Minority stress and health: A grounded theory exploration among men who have sex with men in China and implications for health research and interventions
Men who have sex with men (MSM) in China are disproportionately affected by HIV and mental health issues. Although predominately western-based research suggests a minority stress perspective to explain health disparities, how Chinese MSM experience stress related to being a sexual minority and how such experiences affect their health have not been carefully examined. Objective: This study was a qualitative investigation of how stress related to sexuality (e.g., stigma, discrimination, and oppression) are experienced among MSM in China and how these experiences affect their psychological and behavioral health.
In-depth, semi-structured interviews were conducted with 24 MSM in China. Grounded theory was employed to guide data analysis.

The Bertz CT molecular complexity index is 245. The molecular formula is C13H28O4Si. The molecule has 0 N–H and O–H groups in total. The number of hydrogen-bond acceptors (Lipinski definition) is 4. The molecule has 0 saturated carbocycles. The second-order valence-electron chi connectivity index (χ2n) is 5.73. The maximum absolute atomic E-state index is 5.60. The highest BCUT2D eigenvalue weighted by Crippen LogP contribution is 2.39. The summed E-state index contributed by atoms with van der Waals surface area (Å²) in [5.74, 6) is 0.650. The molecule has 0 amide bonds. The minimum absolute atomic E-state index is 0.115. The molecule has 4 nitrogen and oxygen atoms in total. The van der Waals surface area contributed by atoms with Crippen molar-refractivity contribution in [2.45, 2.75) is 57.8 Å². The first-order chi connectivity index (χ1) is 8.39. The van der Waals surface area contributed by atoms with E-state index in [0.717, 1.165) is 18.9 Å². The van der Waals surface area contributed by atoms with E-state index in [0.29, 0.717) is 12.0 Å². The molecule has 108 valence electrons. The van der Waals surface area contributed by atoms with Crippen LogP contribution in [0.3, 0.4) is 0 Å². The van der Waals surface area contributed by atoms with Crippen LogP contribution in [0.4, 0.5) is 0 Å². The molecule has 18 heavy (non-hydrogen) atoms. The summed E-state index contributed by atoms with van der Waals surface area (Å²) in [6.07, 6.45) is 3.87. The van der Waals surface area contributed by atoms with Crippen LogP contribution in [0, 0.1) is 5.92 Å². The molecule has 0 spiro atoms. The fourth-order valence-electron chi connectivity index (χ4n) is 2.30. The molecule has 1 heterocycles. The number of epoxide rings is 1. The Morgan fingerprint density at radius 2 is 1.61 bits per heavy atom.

Six categories emerged, which included: A Family-Oriented, Heteronormative Culture, Interpersonal Rejections and Marginalization, Internalization of Stigma, the Psychological Impact of Minority Stress, Impact on HIV-related Behavioral Health, and Coping. A conceptual model was developed, which illustrated relationships among categories and described sources, processes, and impact of minority stress among MSM in China. Cultural, social, and internalized sources of minority stress were shown to have detrimental effects on participants' psychological health and HIV-related behavioral health. Various coping strategies shared the purpose of navigating well-being in one's direct environment and in the larger culture.
Findings demonstrate the relevance of minority stress in behavioral health among Chinese MSM as well as the need to conceptualize minority stress within MSM's sociocultural context. HIV prevention efforts may benefit from a contextualized understanding of minority stress and addressing minority stress in a culturally congruent, community-centered fashion.